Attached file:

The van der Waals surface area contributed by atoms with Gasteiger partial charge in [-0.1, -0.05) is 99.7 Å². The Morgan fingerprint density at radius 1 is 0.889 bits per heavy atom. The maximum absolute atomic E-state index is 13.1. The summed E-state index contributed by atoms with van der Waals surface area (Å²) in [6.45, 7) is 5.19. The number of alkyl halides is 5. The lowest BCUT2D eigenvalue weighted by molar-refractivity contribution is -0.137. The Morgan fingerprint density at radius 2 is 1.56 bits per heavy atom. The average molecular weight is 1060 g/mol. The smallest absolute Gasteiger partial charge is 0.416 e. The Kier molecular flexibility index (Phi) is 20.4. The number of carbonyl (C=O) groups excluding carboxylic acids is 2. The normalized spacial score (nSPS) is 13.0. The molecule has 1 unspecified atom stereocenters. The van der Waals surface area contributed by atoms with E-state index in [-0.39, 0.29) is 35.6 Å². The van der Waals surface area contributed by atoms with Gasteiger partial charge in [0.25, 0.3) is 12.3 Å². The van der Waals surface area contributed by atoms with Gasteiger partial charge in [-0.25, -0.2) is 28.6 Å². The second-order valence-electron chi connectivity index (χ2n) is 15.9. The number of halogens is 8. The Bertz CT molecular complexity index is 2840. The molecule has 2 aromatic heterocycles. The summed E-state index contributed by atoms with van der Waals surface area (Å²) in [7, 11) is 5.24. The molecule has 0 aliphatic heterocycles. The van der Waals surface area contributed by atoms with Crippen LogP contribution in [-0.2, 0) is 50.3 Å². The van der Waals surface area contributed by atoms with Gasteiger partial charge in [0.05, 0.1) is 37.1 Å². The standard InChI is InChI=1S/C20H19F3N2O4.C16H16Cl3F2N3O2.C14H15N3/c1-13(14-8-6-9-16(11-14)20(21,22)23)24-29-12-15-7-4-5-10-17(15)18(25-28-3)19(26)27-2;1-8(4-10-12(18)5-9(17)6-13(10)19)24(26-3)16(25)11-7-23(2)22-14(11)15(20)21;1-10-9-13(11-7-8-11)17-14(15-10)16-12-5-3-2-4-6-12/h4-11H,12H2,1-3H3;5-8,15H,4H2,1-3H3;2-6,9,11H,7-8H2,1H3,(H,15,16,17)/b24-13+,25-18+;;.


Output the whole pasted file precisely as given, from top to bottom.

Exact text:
The van der Waals surface area contributed by atoms with Gasteiger partial charge in [-0.1, -0.05) is 99.7 Å². The Morgan fingerprint density at radius 1 is 0.889 bits per heavy atom. The maximum absolute atomic E-state index is 13.1. The summed E-state index contributed by atoms with van der Waals surface area (Å²) in [6.45, 7) is 5.19. The number of alkyl halides is 5. The lowest BCUT2D eigenvalue weighted by molar-refractivity contribution is -0.137. The Morgan fingerprint density at radius 2 is 1.56 bits per heavy atom. The average molecular weight is 1060 g/mol. The smallest absolute Gasteiger partial charge is 0.416 e. The Kier molecular flexibility index (Phi) is 20.4. The number of carbonyl (C=O) groups excluding carboxylic acids is 2. The normalized spacial score (nSPS) is 13.0. The molecule has 1 unspecified atom stereocenters. The van der Waals surface area contributed by atoms with E-state index in [-0.39, 0.29) is 35.6 Å². The van der Waals surface area contributed by atoms with Gasteiger partial charge in [0.25, 0.3) is 12.3 Å². The van der Waals surface area contributed by atoms with Gasteiger partial charge in [-0.25, -0.2) is 28.6 Å². The second-order valence-electron chi connectivity index (χ2n) is 15.9. The number of halogens is 8. The Bertz CT molecular complexity index is 2840. The molecule has 2 aromatic heterocycles. The summed E-state index contributed by atoms with van der Waals surface area (Å²) in [7, 11) is 5.24. The molecule has 0 aliphatic heterocycles. The van der Waals surface area contributed by atoms with Crippen LogP contribution in [-0.2, 0) is 50.3 Å². The van der Waals surface area contributed by atoms with Gasteiger partial charge in [0.05, 0.1) is 37.1 Å². The standard InChI is InChI=1S/C20H19F3N2O4.C16H16Cl3F2N3O2.C14H15N3/c1-13(14-8-6-9-16(11-14)20(21,22)23)24-29-12-15-7-4-5-10-17(15)18(25-28-3)19(26)27-2;1-8(4-10-12(18)5-9(17)6-13(10)19)24(26-3)16(25)11-7-23(2)22-14(11)15(20)21;1-10-9-13(11-7-8-11)17-14(15-10)16-12-5-3-2-4-6-12/h4-11H,12H2,1-3H3;5-8,15H,4H2,1-3H3;2-6,9,11H,7-8H2,1H3,(H,15,16,17)/b24-13+,25-18+;;.